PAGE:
Edmonton property assessment notices to be mailed out Jan. 14 giving a clearer picture of property tax amounts for 2022

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Edmontonians will soon once again find out how much their property is worth to get a better picture of the taxes they’ll need to pay in June.

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Property assessment notices will be sent out by the city Jan. 14, a couple weeks later than the typical timeline in order to ensure assessment information doesn’t get lost in the busy post-holiday period.

These notices will show owners how their property value has changed over the last year, reflective of market values based on July 1, 2021. City assessors conduct this process annually to ensure residents and businesses pay their fair share of property taxes in 2022.

“We encourage all property owners to review their assessment values and contact us if they have any questions or concerns,” said Cate Watt, the city’s branch manager for assessment and taxation, in a Wednesday morning news release.

Once notices are received, Edmontonians can file a formal complaint of their assessment value up until March 23. Property tax details will be sent out in May once the Government of Alberta establishes the provincial education tax amount and the final mill rate is set.

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Edmonton city council approved a 1.91 per cent tax increase for 2022 during the fall budget adjustment, but not all residents will see their tax bill change by this amount. Those with an assessed value change similar to the average will see a tax increase similar to the 1.91 per cent approved by council.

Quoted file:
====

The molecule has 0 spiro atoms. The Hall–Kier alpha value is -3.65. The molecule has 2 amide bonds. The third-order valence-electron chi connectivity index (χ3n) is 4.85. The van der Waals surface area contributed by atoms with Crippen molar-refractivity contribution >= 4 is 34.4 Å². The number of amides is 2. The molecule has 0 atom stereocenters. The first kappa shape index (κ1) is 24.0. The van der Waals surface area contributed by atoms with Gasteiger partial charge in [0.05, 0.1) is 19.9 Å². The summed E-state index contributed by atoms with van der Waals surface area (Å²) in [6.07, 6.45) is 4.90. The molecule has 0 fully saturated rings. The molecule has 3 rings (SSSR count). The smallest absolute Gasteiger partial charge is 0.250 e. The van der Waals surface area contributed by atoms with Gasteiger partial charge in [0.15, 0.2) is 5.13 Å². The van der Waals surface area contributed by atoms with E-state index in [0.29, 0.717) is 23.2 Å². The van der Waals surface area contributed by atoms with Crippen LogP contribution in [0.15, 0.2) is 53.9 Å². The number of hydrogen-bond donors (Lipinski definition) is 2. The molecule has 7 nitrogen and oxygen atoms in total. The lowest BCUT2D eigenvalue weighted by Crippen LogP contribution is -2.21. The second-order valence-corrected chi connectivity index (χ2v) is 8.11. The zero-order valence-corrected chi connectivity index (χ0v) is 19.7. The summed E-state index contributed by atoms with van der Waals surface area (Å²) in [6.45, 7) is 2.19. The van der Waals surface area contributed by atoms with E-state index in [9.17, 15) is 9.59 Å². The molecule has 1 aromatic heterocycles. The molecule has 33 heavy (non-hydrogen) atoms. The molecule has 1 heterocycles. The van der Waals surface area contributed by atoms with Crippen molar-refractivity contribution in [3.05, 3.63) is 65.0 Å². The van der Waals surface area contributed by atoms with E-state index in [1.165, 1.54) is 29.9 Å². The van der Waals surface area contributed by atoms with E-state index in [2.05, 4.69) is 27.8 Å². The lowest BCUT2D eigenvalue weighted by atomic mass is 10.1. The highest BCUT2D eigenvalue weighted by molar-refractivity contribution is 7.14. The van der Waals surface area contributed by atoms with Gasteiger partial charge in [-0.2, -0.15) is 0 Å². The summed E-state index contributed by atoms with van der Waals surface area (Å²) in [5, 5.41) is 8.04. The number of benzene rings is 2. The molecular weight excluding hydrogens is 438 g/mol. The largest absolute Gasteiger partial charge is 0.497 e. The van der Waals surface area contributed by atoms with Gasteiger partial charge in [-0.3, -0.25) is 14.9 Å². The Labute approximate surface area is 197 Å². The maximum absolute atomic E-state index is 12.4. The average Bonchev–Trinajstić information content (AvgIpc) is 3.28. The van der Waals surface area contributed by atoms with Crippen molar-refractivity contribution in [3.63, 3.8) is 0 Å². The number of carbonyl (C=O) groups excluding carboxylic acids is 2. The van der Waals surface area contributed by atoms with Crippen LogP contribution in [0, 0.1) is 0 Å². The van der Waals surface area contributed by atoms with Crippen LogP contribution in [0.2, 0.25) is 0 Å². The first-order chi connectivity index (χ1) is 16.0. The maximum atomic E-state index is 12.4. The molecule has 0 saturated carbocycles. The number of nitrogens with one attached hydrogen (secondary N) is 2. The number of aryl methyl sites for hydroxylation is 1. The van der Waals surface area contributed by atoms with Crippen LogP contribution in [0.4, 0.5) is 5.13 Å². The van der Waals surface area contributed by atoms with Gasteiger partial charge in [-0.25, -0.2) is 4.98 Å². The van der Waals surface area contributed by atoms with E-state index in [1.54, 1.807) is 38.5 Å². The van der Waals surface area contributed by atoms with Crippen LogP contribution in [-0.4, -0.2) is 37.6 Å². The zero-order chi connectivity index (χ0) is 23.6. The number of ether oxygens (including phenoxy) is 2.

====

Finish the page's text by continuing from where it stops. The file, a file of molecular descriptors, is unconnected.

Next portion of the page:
But for properties with an assessed value increase higher than the average, those residents will see a loftier tax increase. On the opposite end, for properties where the assessed value changes less than the average, the tax increase will be less than the approved rate.

In last year’s assessments, residential properties dipped in worth for the fifth straight year with a 2.7 per cent decrease. The typical, single-family detached home was valued at $380,500 with these residents paying about $2,669 in property taxes. Non-residential properties took the greatest hit with a decrease of 7.6 per cent.

More details on this year’s assessment data and property values will be presented by the city Jan. 14. Assessment information can be found on the city’s MyProperty website.



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